Check Your Blind Spot
My business is built on helping executives and leaders make sure their people feel Seen, Safe, and Valued(C).
I think about this often as I teach undergraduate Organizational Behavior, Human Resources, and Leadership classes; I think about the many times I have personally witnessed the effects of such leaders ignoring the basic human need to feel SEEN. The catastrophic career effects of a team withholding valuable information, because they feel ignored or betrayed by The Company. (If you are a leader, YOU are The Company!) The career-limiting move of treating employees in ways that make them feel unsafe, undervalued, such that they are ready to jump ship at the first opportunity, taking with them your valuable investments in their development… and their institutional knowledge, going to a competitor!
I thought about feeling SEEN this morning as I drove my husband to work. We were on time, and almost there, and not in any particular rush, when another driver cut me off, slicing his way between me and the car in front of me. There was no one behind me, and I was breathless with the utter disrespect of how closely he cut it. Literally stunned – too much so to even honk the horn.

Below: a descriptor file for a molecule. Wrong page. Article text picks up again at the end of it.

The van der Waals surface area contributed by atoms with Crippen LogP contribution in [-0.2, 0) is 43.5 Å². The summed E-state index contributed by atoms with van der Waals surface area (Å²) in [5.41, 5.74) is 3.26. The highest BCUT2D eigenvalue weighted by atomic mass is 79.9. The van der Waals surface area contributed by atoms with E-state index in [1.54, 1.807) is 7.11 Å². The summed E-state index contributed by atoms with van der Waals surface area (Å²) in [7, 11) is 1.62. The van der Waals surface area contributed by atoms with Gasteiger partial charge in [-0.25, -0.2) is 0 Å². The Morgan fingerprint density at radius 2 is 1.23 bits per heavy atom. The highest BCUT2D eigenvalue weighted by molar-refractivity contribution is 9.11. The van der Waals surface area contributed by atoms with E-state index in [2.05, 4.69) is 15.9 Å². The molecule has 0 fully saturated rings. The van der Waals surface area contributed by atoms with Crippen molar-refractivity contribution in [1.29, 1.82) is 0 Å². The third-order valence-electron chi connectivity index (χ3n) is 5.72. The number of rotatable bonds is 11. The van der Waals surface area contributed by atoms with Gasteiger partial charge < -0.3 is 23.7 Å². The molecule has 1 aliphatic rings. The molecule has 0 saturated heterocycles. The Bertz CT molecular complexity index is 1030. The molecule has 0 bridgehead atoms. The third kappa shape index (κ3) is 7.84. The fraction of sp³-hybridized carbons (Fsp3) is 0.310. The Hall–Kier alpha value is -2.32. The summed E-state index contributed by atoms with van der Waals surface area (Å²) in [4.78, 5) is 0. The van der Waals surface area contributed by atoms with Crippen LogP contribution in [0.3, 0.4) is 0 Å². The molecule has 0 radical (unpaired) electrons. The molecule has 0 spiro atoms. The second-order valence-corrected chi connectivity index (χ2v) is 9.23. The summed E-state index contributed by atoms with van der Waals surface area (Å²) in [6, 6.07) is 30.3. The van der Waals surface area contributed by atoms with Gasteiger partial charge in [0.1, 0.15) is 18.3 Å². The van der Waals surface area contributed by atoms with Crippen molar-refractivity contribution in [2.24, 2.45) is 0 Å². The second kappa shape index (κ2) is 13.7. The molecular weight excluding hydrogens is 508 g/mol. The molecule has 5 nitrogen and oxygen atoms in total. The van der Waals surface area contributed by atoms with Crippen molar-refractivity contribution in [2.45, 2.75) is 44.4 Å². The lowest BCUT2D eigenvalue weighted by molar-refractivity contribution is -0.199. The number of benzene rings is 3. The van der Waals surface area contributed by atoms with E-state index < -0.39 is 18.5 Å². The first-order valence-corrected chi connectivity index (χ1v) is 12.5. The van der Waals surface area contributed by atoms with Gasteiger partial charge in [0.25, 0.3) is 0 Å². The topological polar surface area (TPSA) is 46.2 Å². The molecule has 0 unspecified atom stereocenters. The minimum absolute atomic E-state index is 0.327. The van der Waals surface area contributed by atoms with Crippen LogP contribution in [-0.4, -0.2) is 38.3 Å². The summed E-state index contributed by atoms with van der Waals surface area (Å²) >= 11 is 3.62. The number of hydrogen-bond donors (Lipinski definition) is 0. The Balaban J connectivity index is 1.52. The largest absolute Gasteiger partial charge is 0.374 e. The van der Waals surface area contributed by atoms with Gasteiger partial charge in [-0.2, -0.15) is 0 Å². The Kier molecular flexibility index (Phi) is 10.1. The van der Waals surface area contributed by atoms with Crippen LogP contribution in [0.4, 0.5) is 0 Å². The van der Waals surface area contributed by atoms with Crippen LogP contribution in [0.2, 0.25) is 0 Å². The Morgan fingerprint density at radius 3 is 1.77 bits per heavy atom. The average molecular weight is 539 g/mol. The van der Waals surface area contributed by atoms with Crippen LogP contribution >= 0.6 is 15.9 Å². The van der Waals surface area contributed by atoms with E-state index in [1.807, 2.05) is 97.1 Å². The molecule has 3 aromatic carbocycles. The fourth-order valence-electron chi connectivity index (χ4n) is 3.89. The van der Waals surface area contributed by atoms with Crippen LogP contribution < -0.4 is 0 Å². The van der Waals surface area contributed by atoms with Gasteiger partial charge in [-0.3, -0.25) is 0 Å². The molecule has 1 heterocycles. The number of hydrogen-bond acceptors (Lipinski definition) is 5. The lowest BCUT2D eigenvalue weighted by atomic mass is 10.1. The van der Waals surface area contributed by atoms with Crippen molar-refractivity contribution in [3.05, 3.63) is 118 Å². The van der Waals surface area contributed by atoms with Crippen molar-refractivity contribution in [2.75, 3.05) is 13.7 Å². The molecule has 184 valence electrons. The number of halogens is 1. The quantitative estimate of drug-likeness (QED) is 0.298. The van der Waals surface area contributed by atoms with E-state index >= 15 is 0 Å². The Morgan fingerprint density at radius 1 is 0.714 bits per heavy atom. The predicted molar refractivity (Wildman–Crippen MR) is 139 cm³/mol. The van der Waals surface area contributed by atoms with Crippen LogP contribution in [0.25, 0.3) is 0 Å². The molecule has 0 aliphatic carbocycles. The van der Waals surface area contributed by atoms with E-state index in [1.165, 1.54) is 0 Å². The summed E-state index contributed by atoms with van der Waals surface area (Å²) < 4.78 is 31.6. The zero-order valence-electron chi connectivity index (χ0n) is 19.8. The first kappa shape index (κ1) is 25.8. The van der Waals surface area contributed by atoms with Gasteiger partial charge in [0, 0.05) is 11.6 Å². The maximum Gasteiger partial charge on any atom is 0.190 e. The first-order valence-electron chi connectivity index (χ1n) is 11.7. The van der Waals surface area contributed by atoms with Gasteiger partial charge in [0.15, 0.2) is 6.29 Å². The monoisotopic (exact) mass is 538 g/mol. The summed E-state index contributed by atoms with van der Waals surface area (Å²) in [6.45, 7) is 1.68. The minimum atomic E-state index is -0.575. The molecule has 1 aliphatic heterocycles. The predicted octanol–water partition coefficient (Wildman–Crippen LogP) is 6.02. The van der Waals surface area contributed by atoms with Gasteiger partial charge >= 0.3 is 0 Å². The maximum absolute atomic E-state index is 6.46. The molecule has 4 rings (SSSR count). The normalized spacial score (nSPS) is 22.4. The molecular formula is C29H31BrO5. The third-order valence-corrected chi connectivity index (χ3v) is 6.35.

I realized that what I felt emanated from that place within that gets so deeply hurt when we have been ignored, cut off, or disrespected by another person, and I thought again of the effects those feelings of rage and betrayal (“I am aperson and you treated me like this? How could you!”) can have in the workplace.
The person who felt ignored, cut off, or disrespected may manifest their “rage” through rudeness, discourtesy, and subtle disrespect towards peers or leaders. That same person may manifest his or her rage through abusive supervision, bullying, or physical or psychological abuse of others… and we won’t even touch sexual harassment and assault in the workplace here.
My research on antisocial workplace behavior, published in 2014, was really both a start and an end. It was the end of my doctoral study, and the culmination of years of observation. But it was the start of my mission to help ensure that people feel Seen, Safe, and Valued(C) in the workplace, so that one group at a time, we can improve communication and workplace relations.
Oh and that driver? Yes, I did pull up beside him, and make eye contact. I wanted him to see me, to know that he had endangered and disrespected a person (actually two people), not just a car. I have no idea if it made any impact. Perhaps he is that supervisor / leader who treats people rudely, pushing through his day as if no one else matters, until someone pulls up next to him out of his blind spot.
Then I relaxed, fell back, and let him rush on to his destination. And God bless him on his way.